Georgia Code of Ethics of the State Board of Examiners of Psychologists Ch. 510-4-.02§ 4.05 Yes/No Duty to protect when a hospitalized patient makes threats and is released negligently. No - Duty to Warn; Yes - Duty to Protect identifiable third parties via Bradley Center v. Wessner 2004 Georgia Rules of the State Board of Examiners of Psychologists have a provision allowing for discretionary disclosure of confidential information to protect the client, the psychologist or others from harm. This does not have the force of statutory law. "Where the course of treatment of a mental patient involves an exercise of “control” over him by a physician who knows or should know that the patient is likely to cause bodily harm to others, an independent duty arises from that relationship and falls upon the physician to exercise that control with such reasonable care as to prevent harm to others at the hands of the patient." - Bradley Center v. Wessner (161 Ga. App. 576).  The case involved a hospitalized patient who had made threats and was released. The provider and facility failed to continue exercising control over the patient. Subsequent case law has enforced confidentiality laws in actions against providers for providing warnings.
Hawaii Hawaii Rev. Stat. §626-1 Rule 504.1 Yes Permissive Psychologists No information. There is no privilege under this rule as to a communication reflecting the client's intent to commit a criminal or tortuous act that the psychologist reasonably believes is likely to result in death or substantial bodily harm. See Lee v. Corregedore 925 P.2d 324 for interpretation.
Idaho Idaho Code § 6-1902 Yes Mandatory Mental Health Professionals 1991 The duty to warn arises when a patient has communicated an explicit threat of imminent serious physical harm or death to a clearly identified or identifiable victim or victims, and the patient has the apparent intent and ability to carry out such a threat.  
Idaho Code § 6-1903 2005 Mental health professionals must make a reasonable effort to communicate, in timely manner, the threat to the victim and notify the law enforcement agency closest to the patient's or victim's residence and supply a requesting law enforcement agency with any information concerning the threat. If the victim is a minor then in addition the mental health professional must make an effort  to notify the parent, noncustodial parent, or legal guardian of the minor.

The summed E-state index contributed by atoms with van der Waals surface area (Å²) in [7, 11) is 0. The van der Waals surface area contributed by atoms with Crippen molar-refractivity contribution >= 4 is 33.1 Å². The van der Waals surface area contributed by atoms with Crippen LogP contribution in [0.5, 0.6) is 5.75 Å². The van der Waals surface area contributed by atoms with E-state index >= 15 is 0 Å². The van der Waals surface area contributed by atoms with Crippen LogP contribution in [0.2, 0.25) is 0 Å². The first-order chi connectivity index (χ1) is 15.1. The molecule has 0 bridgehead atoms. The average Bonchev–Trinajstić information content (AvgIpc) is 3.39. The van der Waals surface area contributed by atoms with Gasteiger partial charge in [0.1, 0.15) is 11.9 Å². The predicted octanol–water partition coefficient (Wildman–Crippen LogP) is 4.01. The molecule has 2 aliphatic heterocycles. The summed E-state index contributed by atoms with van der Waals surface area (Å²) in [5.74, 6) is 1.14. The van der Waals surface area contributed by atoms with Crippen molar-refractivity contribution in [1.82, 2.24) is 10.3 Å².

Illinois Ill. Rev. Stat. Ch. 740 § 110/11 Yes Permissive Therapist Aug. 15, 2011 When and to the extent necessary in the therapists sole discretion, disclosure is necessary to warn or protect a specific individual against whom a recipient has made a specific threat of violence where there exists a special relationship.   
Ill. Rev. Stat. Ch. 405 § 5/6-103 Yes Mandatory Physician, Clinical Psychologist, or Qualified Examiner. June 2, 2000 Any physician, clinical psychologist, or qualified examiner is immune from failure to warn or protect from a patient's threatened or actual violent behavior except where the patient has communicated a serious threat of physical violence against a reasonably identifiable victim or victims. This duty can be discharged by making a reasonable effort to communicate the threat to the victim or to a law enforcement agency, or to hospitalize the patient.   
Indiana Ind. Code § 34-30-16-1 Yes Mandatory Mental Health Service Providers 1998 A mental health service provider is immune from civil liability to persons other than the patient for failing to predict or warn or take precautions to protect from a patient's violent behavior unless the patient has communicated an actual threat of physical violence or other means of harm against a reasonably identifiable victim or victims; or evidences conduct or makes statements indicating an imminent danger that the patient will use physical violence or other means to cause serious personal injury or death to others.